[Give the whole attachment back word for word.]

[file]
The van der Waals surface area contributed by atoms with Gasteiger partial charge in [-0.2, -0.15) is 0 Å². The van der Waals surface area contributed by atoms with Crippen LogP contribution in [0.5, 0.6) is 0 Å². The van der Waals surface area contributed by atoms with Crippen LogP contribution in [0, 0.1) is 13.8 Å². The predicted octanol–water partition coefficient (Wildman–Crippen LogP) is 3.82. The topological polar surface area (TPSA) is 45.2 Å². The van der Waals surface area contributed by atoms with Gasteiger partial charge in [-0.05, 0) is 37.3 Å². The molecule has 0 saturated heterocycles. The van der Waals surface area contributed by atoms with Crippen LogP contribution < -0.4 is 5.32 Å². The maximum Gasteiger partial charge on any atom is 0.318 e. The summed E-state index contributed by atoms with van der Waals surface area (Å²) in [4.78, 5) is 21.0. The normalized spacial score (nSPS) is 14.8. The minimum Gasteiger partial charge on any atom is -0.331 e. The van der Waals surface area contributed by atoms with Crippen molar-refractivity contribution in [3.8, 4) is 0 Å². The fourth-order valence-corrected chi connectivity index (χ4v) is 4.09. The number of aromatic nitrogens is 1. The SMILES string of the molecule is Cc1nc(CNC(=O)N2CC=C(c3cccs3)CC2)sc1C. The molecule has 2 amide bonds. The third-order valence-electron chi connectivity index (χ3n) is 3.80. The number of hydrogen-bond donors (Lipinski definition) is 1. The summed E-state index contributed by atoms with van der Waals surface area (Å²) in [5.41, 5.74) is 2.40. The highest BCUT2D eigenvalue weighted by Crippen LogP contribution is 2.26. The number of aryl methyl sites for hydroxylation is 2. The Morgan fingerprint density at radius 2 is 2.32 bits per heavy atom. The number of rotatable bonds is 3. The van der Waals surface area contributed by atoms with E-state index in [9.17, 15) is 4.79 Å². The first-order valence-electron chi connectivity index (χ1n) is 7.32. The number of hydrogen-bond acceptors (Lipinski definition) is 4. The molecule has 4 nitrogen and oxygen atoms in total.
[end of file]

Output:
The van der Waals surface area contributed by atoms with Gasteiger partial charge in [-0.2, -0.15) is 0 Å². The van der Waals surface area contributed by atoms with Crippen LogP contribution in [0.5, 0.6) is 0 Å². The van der Waals surface area contributed by atoms with Crippen LogP contribution in [0, 0.1) is 13.8 Å². The predicted octanol–water partition coefficient (Wildman–Crippen LogP) is 3.82. The topological polar surface area (TPSA) is 45.2 Å². The van der Waals surface area contributed by atoms with Gasteiger partial charge in [-0.05, 0) is 37.3 Å². The molecule has 0 saturated heterocycles. The van der Waals surface area contributed by atoms with Crippen LogP contribution < -0.4 is 5.32 Å². The maximum Gasteiger partial charge on any atom is 0.318 e. The summed E-state index contributed by atoms with van der Waals surface area (Å²) in [4.78, 5) is 21.0. The normalized spacial score (nSPS) is 14.8. The minimum Gasteiger partial charge on any atom is -0.331 e. The van der Waals surface area contributed by atoms with Crippen molar-refractivity contribution in [3.8, 4) is 0 Å². The fourth-order valence-corrected chi connectivity index (χ4v) is 4.09. The number of aromatic nitrogens is 1. The SMILES string of the molecule is Cc1nc(CNC(=O)N2CC=C(c3cccs3)CC2)sc1C. The molecule has 2 amide bonds. The third-order valence-electron chi connectivity index (χ3n) is 3.80. The number of hydrogen-bond donors (Lipinski definition) is 1. The summed E-state index contributed by atoms with van der Waals surface area (Å²) in [5.41, 5.74) is 2.40. The highest BCUT2D eigenvalue weighted by Crippen LogP contribution is 2.26. The number of aryl methyl sites for hydroxylation is 2. The Morgan fingerprint density at radius 2 is 2.32 bits per heavy atom. The number of rotatable bonds is 3. The van der Waals surface area contributed by atoms with E-state index in [9.17, 15) is 4.79 Å². The first-order valence-electron chi connectivity index (χ1n) is 7.32. The number of hydrogen-bond acceptors (Lipinski definition) is 4. The molecule has 4 nitrogen and oxygen atoms in total.